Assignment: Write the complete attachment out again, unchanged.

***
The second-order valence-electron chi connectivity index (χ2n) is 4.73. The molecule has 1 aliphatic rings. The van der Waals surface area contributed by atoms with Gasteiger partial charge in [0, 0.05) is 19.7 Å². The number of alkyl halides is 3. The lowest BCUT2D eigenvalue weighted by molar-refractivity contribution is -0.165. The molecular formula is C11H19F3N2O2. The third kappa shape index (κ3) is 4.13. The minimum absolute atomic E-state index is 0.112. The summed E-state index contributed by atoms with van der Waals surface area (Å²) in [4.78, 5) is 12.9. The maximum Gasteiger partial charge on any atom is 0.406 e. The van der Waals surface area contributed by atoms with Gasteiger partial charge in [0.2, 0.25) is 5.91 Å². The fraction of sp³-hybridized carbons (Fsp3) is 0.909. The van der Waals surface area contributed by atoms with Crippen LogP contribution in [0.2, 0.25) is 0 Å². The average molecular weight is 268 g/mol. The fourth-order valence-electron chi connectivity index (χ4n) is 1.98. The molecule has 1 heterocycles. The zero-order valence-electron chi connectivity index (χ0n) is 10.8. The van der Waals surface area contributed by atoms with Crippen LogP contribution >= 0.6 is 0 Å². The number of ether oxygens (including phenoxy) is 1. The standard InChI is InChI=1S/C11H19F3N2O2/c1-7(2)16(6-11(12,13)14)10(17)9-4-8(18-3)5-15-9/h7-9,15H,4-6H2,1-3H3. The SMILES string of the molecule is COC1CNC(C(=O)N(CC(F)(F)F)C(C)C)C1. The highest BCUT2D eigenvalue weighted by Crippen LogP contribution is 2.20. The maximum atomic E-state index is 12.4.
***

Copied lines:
The second-order valence-electron chi connectivity index (χ2n) is 4.73. The molecule has 1 aliphatic rings. The van der Waals surface area contributed by atoms with Gasteiger partial charge in [0, 0.05) is 19.7 Å². The number of alkyl halides is 3. The lowest BCUT2D eigenvalue weighted by molar-refractivity contribution is -0.165. The molecular formula is C11H19F3N2O2. The third kappa shape index (κ3) is 4.13. The minimum absolute atomic E-state index is 0.112. The summed E-state index contributed by atoms with van der Waals surface area (Å²) in [4.78, 5) is 12.9. The maximum Gasteiger partial charge on any atom is 0.406 e. The van der Waals surface area contributed by atoms with Gasteiger partial charge in [0.2, 0.25) is 5.91 Å². The fraction of sp³-hybridized carbons (Fsp3) is 0.909. The van der Waals surface area contributed by atoms with Crippen LogP contribution in [0.2, 0.25) is 0 Å². The average molecular weight is 268 g/mol. The fourth-order valence-electron chi connectivity index (χ4n) is 1.98. The molecule has 1 heterocycles. The zero-order valence-electron chi connectivity index (χ0n) is 10.8. The van der Waals surface area contributed by atoms with Crippen LogP contribution >= 0.6 is 0 Å². The number of ether oxygens (including phenoxy) is 1. The standard InChI is InChI=1S/C11H19F3N2O2/c1-7(2)16(6-11(12,13)14)10(17)9-4-8(18-3)5-15-9/h7-9,15H,4-6H2,1-3H3. The SMILES string of the molecule is COC1CNC(C(=O)N(CC(F)(F)F)C(C)C)C1. The highest BCUT2D eigenvalue weighted by Crippen LogP contribution is 2.20. The maximum atomic E-state index is 12.4.